Keeping Our Cool

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This is an awesome article writtten by Sheikh Salman al-Oadah…

When we fast this Ramadan, we should make the effects of our worship show up in our good conduct. As Muslims, we should always be well-mannered, respectful, modest, kind, and gentle. We should always show compassion to others. However, when we are fasting, we should be all the more conscious of our conduct and all the more ready to exercise self-restraint.

One of the most exemplary character traits that a person can have – in Ramadan and at other times – is that of clemency. We are sorely in need of this today. With all the problems in the world and in our daily lives, we often lose sight of the value of simply being nice to each other.

Clemency is our ability to retain our composure when we get upset or angry. It means that we hold back from avenging the wrongs and abuses that we suffer from others. If anger means our “blood boils”, the clemency means that we keep things under control in the heat of the moment and use good sense.

Clemency is a beautiful and balanced mode of conduct, one that is neither anger nor self-effacement. A person who cannot inculcate clemency into his character will be in either one or another bad state. He will either be angry and temperamental, or sniveling and debased.

It is important to distinguish between true clemency – which shows strength of character – and the forbearance that comes from weakness, disgrace, and inability.

Balance and poise are among the hallmarks of the Islamic faith. Clemency is a trait that exemplifies balance and the triumph of reason over our passions. As human beings, we have a natural propensity to get angry. It is abnormal to never get angry. However, one whose anger is accompanied by clemency can come though his anger blameless and unscathed.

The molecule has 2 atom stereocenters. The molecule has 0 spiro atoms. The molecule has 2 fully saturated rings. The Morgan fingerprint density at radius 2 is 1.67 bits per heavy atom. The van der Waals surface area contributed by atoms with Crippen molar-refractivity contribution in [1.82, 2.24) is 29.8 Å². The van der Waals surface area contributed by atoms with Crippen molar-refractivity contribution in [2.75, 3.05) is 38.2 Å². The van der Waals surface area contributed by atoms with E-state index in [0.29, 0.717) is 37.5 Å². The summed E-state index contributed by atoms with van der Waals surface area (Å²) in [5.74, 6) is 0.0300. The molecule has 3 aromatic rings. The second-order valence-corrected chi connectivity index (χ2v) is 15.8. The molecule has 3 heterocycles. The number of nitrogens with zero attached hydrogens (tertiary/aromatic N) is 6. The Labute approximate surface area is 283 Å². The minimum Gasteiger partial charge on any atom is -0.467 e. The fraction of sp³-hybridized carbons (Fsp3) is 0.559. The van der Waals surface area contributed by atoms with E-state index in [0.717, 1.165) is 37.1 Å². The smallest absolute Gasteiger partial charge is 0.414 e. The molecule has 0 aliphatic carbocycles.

Indeed, some people have observed that without anger there is no meaning to clemency, since a person is only described as clement when people see how he conducts himself when he is angry.

A Muslim should endeavor to show this trait with everyone. The most noble of people are those who stand above tit-for-tat knavery. The person who responds to ignorance with kindness elevates himself above the other. This is not even the case when responding to kindness in kind, since that merely puts both parties on an equal footing.

This is why it is so important that a Muslim exhibits clemency with all people. If his heart is not strong enough to feel it, he should at least make an outward show of forbearance. This will, in time, grow into true, heartfelt magnanimity. Clemency is like any other character trait. A person is either naturally endowed with it, or he can learn it and make it part of his character with effort.

Ramadan is the ideal time for us to develop this quality. We need to translate the restraint we show regarding our desire to eat and drink in this month into the ability to restrain our tongues and our hands when we are abused. We must, indeed, to use our fast a shield, protecting us from bad behavior.

We need to say to one who looks to fall into a dispute with us – “I am fasting.” We need to remind ourselves as well as the other party. Maybe this is why the Prophet (peace be upon him) specifically instructs us to say it twice.

The Prophet (peace be upon him) said: “Fasting is a shield – one who fasts does not use obscenities or act in an ignorant manner. If someone argues with you or insults you, say: ‘I am fasting, I am fasting’.” [Sahîh al-Bukhârî (1795)]

 http://www.islamtoday.com/showme2.cfm?cat_id=31&sub_cat_id=1475

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